7. 2018 release date was for the iPhone app. The Apple Watch companion app (which is what this lawsuit is about) was released in 2020.
  8. Dead chipsets definitely happen - they're not as common as they used to be but aren't unheard of. Usually they won't even post and so are very hard to diagnose vs other motherboard issues (probably won't even get a post-code), but they can also partially die in the same way that a CPU can.
  9. Definitely sounds like a flaky SATA controller... Would still try a reinstall of Windows to your M.2 to see if that solves the issue - could just be a driver issue. The fact that the drives with stuff on them are being affected but not the empty ones suggests that it may be occuring when the drives (and therefore the SATA controller) are under load - could try some large transfers to various drives to try and test this hypothesis. Have you been moving large amounts of data to/from the HDD recently?
  10. Highly depends on the fan with non-PWM fans. They work though voltage-control but depending on the fan (and your motherboard) the amount of control you'll get can vary wildly.
  11. You said some of your SATA drives - this suggests others have not? Take a hard drive that hasn't been experiencing this issue and install WIndows. If you boot to the desktop, does the issue remain? If no: check what happens if you move your old boot drive to use the same SATA port you just booted from. If the problem returns, congratulations! you probably have a software issue. Give up on your old install of WIndows and migrate everything you care about to a new one. If it does not return then you most likely have a issue with your motherboard. You can either continue to use it fro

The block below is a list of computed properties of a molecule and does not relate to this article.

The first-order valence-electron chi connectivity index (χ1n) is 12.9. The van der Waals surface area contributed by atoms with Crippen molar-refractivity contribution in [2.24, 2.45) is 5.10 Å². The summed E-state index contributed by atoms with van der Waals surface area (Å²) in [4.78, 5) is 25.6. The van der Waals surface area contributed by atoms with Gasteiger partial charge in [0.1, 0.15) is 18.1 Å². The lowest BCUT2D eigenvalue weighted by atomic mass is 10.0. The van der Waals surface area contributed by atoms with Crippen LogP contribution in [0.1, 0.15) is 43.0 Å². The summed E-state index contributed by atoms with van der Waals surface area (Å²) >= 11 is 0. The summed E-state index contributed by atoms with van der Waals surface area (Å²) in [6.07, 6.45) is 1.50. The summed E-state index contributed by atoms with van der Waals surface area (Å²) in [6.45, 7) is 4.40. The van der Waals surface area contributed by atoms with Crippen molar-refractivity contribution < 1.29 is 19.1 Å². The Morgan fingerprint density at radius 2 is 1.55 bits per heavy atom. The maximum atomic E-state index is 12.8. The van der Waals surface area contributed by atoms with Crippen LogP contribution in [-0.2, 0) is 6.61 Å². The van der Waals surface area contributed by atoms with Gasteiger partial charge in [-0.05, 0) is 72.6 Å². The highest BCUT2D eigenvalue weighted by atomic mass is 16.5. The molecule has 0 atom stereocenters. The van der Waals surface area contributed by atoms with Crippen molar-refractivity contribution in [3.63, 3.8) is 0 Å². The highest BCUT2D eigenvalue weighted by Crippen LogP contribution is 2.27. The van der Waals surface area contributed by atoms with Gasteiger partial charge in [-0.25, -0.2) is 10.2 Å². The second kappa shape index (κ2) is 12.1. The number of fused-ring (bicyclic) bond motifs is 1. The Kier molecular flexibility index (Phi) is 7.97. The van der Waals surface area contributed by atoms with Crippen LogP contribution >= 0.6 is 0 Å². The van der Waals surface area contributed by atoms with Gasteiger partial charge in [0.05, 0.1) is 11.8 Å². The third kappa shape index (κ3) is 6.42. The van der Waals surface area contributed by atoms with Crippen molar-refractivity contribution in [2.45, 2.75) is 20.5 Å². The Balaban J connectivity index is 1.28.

12. ATX, Mini-ATX, Mini-ITX. Some of these will be basically the same board but with the addition of WiFi, and then there's the D4 identifier at the end of the SKU name indicating DDR4 support. Some boards like the Prime Z690-V are listed twice, once for each RAM generation. Combine these and you only really need a handful of base configurations of VRM etc. Create one for each combination and the numbers rack up fast. Then there are the specialty models - the watercooled edition, the ProArt edition with a 10G LAN card etc.
  13. Nope. Bluetooth audio wasn't supported until now, it was used for the controllers.
  14. The implementation kinda sucks though. Latency is terrible with my Sony WH1000 XM2s, seen many reports of similar problems with other similar headsets. No AAC, no LDAC, no aptX (only uses Bluetooth 4.1) so any third-party adaptor is still a better option. According to Techradar the only options are A2DP and SBC... Ouch... Using BT audio also nerfs the number of controllers you can use at a time to two (a pair of joycons counts as two controllers) and prevents you from using any local connectivity. Also no microphone support at all but that's not a huge deal.
  15. This is incorrect due to the fact that the Planck mass is not the lowest possible mass an object can have. It is merely the energy scale at which the quantum effects of gravity are strongest. For reference, the Planck mass is 1.22 x1019 GeV. The mass of an electron is 0.51 MeV, or 0.51 x10-3 GeV. The energy you have given your photon is actually incredibly high for a single particle, far more than is achievable in any particle accelerator on Earth, which only reach the range of 10^3 GeV (TeV scale). A photon with this level of energy (known as a gamma ray) would most de